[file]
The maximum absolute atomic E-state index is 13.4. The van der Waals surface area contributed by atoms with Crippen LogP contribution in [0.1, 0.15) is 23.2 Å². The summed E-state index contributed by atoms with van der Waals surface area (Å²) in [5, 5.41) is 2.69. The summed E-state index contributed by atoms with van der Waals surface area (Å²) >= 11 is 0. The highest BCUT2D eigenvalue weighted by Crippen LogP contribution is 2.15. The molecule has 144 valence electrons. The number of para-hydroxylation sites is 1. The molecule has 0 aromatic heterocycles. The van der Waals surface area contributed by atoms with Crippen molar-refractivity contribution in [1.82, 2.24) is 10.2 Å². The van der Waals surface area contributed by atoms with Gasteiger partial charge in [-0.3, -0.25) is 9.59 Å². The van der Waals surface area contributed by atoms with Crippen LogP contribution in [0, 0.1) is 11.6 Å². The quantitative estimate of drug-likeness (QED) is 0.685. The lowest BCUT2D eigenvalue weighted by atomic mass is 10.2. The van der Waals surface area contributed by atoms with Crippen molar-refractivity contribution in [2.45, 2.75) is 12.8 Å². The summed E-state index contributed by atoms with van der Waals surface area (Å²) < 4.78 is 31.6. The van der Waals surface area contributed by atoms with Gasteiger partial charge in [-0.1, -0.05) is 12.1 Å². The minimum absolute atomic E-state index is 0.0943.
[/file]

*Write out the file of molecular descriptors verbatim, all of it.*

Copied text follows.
The maximum absolute atomic E-state index is 13.4. The van der Waals surface area contributed by atoms with Crippen LogP contribution in [0.1, 0.15) is 23.2 Å². The summed E-state index contributed by atoms with van der Waals surface area (Å²) in [5, 5.41) is 2.69. The summed E-state index contributed by atoms with van der Waals surface area (Å²) >= 11 is 0. The highest BCUT2D eigenvalue weighted by Crippen LogP contribution is 2.15. The molecule has 144 valence electrons. The number of para-hydroxylation sites is 1. The molecule has 0 aromatic heterocycles. The van der Waals surface area contributed by atoms with Crippen molar-refractivity contribution in [1.82, 2.24) is 10.2 Å². The van der Waals surface area contributed by atoms with Gasteiger partial charge in [-0.3, -0.25) is 9.59 Å². The van der Waals surface area contributed by atoms with Crippen LogP contribution in [0, 0.1) is 11.6 Å². The quantitative estimate of drug-likeness (QED) is 0.685. The lowest BCUT2D eigenvalue weighted by atomic mass is 10.2. The van der Waals surface area contributed by atoms with Crippen molar-refractivity contribution in [2.45, 2.75) is 12.8 Å². The summed E-state index contributed by atoms with van der Waals surface area (Å²) < 4.78 is 31.6. The van der Waals surface area contributed by atoms with Gasteiger partial charge in [-0.1, -0.05) is 12.1 Å². The minimum absolute atomic E-state index is 0.0943.